This is a dramatization of supposed real events – the untold story of Adolf Hitler’s escape to Argentina at the end of WW2.
Based on interviews with eye witnesses in Argentina and years of detailed research, the film covers events from Hitler’s escape by air from the ruins of Berlin on April 28th, 1945, to Fuerteventura on the Canary Islands and then by U-boat to Argentina where he died tormented, demented and betrayed at a small house, ‘La Clara’ 45 miles from San Carlos De Bariloche in the Argentine Andes, at 3pm on February 13th, 1962.
Grey Wolf: The Escape of Adolf Hitler was originally a 2011 book by Gerrard Williams and Simon Dunstan. The book was adapted as a drama documentary film in 2014 directed and written by Gerrard Williams and produced by Magnus Peterson.
After Allied forces defeated Germany in World War II, Europe became a difficult place to be associated with Adolph Hitler’s Third Reich. Thousands of Nazi officers, high-ranking party members and collaborators—including many notorious war criminals—escaped across the Atlantic, finding refuge in South America, particularly in Argentina, Chile and Brazil.
Argentina, for one, was already home to hundreds of thousands of German immigrants and had maintained close ties to Germany during the war. After 1945, Argentine President Juan Perón, himself drawn to fascist ideologies, enlisted intelligence officers and diplomats to help establish “rat lines,” or escape routes via Spanish and Italian ports, for many in the Third Reich. Also giving aid: the Vatican in Rome, which in seeking to help Catholic war refugees also facilitated fleeing Nazis—sometimes knowingly, sometimes not.
As thousands of Nazis and their collaborators poured into the continent, a sympathetic and sophisticated network developed, easing the transition for those who came after. While no definitive evidence exists that Hitler himself escaped his doomsday bunker and crossed the ocean, such a network could have helped make it possible.
Après la guerre, nombre de criminels de guerre nazis ont réussi à échapper à la justice. Beaucoup sont partis pour l’Amérique du Sud. Mais il existe une autre destination, restée dans l’ombre jusqu’à aujourd’hui : le Moyen-Orient.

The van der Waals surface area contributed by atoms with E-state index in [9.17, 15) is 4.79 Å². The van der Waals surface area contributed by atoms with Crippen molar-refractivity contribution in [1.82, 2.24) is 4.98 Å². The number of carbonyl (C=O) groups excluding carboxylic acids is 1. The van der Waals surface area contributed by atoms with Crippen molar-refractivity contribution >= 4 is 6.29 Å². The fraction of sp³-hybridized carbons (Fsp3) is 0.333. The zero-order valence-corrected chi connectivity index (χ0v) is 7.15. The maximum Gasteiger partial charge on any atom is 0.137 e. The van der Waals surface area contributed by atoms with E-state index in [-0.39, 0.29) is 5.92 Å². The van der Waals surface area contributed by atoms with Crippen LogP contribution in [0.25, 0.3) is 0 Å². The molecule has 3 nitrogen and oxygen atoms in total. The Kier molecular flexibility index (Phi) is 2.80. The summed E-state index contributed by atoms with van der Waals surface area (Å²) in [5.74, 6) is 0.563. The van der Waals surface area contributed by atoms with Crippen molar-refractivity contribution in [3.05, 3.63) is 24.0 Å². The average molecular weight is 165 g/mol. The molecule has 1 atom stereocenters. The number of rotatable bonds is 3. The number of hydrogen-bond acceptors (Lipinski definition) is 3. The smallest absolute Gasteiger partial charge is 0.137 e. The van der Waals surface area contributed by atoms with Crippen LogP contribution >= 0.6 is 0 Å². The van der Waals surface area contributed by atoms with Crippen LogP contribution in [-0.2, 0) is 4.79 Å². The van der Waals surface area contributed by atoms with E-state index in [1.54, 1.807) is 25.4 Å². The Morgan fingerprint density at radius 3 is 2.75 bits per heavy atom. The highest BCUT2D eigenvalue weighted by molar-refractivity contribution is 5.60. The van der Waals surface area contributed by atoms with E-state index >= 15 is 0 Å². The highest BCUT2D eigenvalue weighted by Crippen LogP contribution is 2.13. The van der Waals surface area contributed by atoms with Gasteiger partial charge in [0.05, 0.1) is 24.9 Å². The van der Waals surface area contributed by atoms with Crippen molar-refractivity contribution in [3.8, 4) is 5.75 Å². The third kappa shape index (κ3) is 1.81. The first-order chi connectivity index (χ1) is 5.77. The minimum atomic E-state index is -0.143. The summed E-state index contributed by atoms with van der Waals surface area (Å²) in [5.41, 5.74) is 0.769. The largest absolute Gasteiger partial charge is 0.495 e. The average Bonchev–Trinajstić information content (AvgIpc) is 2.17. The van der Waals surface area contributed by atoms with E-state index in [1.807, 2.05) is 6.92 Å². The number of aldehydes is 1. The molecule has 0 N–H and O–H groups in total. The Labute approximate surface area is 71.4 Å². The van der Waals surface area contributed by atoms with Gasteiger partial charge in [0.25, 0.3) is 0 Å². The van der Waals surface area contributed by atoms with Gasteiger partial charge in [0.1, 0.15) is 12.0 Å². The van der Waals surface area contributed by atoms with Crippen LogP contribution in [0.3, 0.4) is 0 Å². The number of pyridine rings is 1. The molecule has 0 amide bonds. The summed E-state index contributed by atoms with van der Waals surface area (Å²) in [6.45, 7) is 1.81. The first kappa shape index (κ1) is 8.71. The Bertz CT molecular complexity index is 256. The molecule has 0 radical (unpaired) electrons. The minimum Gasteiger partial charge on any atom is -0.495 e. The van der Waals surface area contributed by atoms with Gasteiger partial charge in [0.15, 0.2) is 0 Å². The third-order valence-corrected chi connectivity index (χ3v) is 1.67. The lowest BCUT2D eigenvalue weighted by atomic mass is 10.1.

Grâce notamment à un accès inédit à des archives des services secrets d’Allemagne de l’Ouest (BND) et à d’autres sources internationales, ce documentaire révèle qu’après la guerre des dirigeants arabes en Egypte et en Syrie ont recruté plusieurs centaines d’anciens nazis et SS.
Ces anciens serviteurs du Reich ont contribué à reconstruire leurs armées et leurs services de renseignement pour les aider à combattre Israël. Certains anciens collaborateurs de Joseph Goebbels ont même apporté leur « savoir-faire » en matière de propagande.
La réalisatrice a pu reconstituer leur exil depuis Rome, plaque tournante des nazis en cavale. Parmi eux, Walther Rauff, l’un des logisticiens de la Shoah qui a coordonné le déploiement de camions à gaz dans l’Est de l’Europe pour exterminer les Juifs. Rauff organisera, avec l’aide de l’évêque Alois Hudal et sous le nez du Vatican et de la Croix-Rouge internationale, l’exil vers la Syrie d’une cinquantaine d’anciens nazis. Dont Franz Stangl et Gustav Wagner, chefs des camps d’extermination de Sobibor et de Trilinéaire.
Au Caire, grâce à des témoignages inédits, le film suit la trace de plusieurs d’entre eux : comme Artur Schmitt, général-major de l’Afrikakorps recruté par la Ligue arabe. Ou Gerhard Mertins, ancien Waffen-SS, trafiquant d’armes et spécialiste des combats de guérilla, qui sera plus tard impliqué dans la secte néonazie « Colonia Dignidad » au Chili.
En Egypte, le film retrace également le parcours de Johann von Leers, un ancien expert de la propagande nazie recruté parmi d’autres sous Nasser. Antisémite fanatique, Von Leers avait travaillé sous le Reich avec le Grand Mufti de Jérusalem à un rapprochement idéologique du national-socialisme et de la religion musulmane.
Ces activités d’anciens nazis au Moyen-Orient suscitèrent en secret des tensions diplomatiques entre la Grande-Bretagne et la République Fédérale d’Allemagne (RFA). L’ancienne puissance coloniale craignait pour son influence en Egypte, tandis que comme le révèle le film, dans le dos de Bonn le BND recrutait certains de ces hommes pour mieux s’implanter dans la région. Tels Gerhard Mertins et Johann von Leers et plus tard, Walther Rauff.